There may be an additional charge to purchase a “Semesterticket”, which covers public transport expenses for six months – the price varies depending upon which Semesterticket option you choose. If you exceed the standard period of study by more than four semesters, you may also face a long-term fee charge, which could be as much as €500 (~US$540) per semester.

Most universities in Germany are public. Private institutions are usually dependent on tuition fees for their funding (though some also receive support from foundations), and set their own fees, which can be anything up to and beyond €20,000 a year (~US$24,400).

The Federal Student Financial Aid Program (BAföG: Bundesausbildungsförderungsgesetz) can be used by both German nationals and EU students, as well as some foreigners under select conditions. Generally, this aid is for those under 30 years old (under 35 if you’re studying for a master’s degree), but exceptions can be made depending on circumstance. The BAföG is usually split in two, with 50% taking the form of a state grant and the other half being an interest-free loan that must be paid back in instalments when the maximum period of assistance expires.

Master’s and postgraduate costs to study in Germany

Master’s degrees at German universities are usually free if they are classed as “consecutive” – i.e. following directly on from a related bachelor’s degree gained in Germany. Again, there is a small charge per semester for enrolment, confirmation and administration, plus a Semesterticket. Tuition fees for “non-consecutive” master’s degrees, for those who have gained their bachelor’s degree elsewhere in the world, vary between universities and may be around €20,000 (~US$24,400) per year at public institutions and up to €30,000 (~US$36,600) at private German universities.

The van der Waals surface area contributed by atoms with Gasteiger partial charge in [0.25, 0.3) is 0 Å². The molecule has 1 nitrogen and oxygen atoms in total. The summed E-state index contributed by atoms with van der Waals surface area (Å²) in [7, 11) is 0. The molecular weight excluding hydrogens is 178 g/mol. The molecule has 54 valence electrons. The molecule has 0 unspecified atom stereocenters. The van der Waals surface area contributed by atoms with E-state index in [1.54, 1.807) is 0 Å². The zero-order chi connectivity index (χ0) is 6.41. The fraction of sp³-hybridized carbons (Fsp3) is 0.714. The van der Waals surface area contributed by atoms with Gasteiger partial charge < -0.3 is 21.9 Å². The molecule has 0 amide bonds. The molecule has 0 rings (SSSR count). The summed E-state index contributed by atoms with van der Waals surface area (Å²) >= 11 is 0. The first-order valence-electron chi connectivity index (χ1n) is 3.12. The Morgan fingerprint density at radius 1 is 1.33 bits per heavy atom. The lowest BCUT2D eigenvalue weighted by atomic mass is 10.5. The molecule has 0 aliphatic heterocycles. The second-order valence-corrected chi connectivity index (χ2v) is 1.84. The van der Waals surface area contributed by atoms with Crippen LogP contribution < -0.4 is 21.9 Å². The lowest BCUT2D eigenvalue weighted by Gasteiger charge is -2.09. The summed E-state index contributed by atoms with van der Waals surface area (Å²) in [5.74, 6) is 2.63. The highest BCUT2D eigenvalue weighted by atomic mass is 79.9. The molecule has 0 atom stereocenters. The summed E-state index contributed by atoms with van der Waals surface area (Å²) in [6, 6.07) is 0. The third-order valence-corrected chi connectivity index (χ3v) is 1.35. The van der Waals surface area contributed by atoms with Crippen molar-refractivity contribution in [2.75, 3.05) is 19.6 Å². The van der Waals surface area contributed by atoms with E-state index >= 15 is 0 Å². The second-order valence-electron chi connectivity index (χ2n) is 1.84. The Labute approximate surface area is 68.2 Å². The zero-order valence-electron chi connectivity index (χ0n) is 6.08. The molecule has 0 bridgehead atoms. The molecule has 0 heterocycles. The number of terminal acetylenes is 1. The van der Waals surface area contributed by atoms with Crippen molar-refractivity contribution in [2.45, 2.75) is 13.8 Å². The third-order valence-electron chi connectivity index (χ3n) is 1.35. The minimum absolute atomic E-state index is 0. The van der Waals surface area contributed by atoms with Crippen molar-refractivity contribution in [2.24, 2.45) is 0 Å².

For example, Germany’s top-ranked institution, the Ruprecht-Karls-Universität Heidelberg, lists fees for non-consecutive master’s degrees ranging from €2,500 (US$3,050) per semester for a Master of Arts in American Studies up to €5,000 (US$6,100) per semester for a Master of Medical Education (MME).

At PhD level, tuition is once again free at all universities in Germany – for the first six semesters at least. As at all levels of study, PhD students are also required to make a semester contribution of no more than €250 or so for administration and other costs. You can find out more about studying a PhD in Germany .

Scholarships to study in Germany

The German Academic Exchange Service, otherwise known as the DAAD (Deutscher Akademischer Austausch Dienst), provides support for German and international students to gain funding to live and study in Germany for free or at a more affordable cost.

DAAD scholarships to study in Germany are offered to German and international students of all levels, as well as academics and researchers. To find relevant scholarships to study in Germany, you can search based on keywords, study level, country of origin and subject.

Another useful resource is the Federal Ministry of Education and Research or BMBF (Bundesministerium für Bildung und Forschung), which hosts a site dedicated to providing information on scholarships to study in Germany.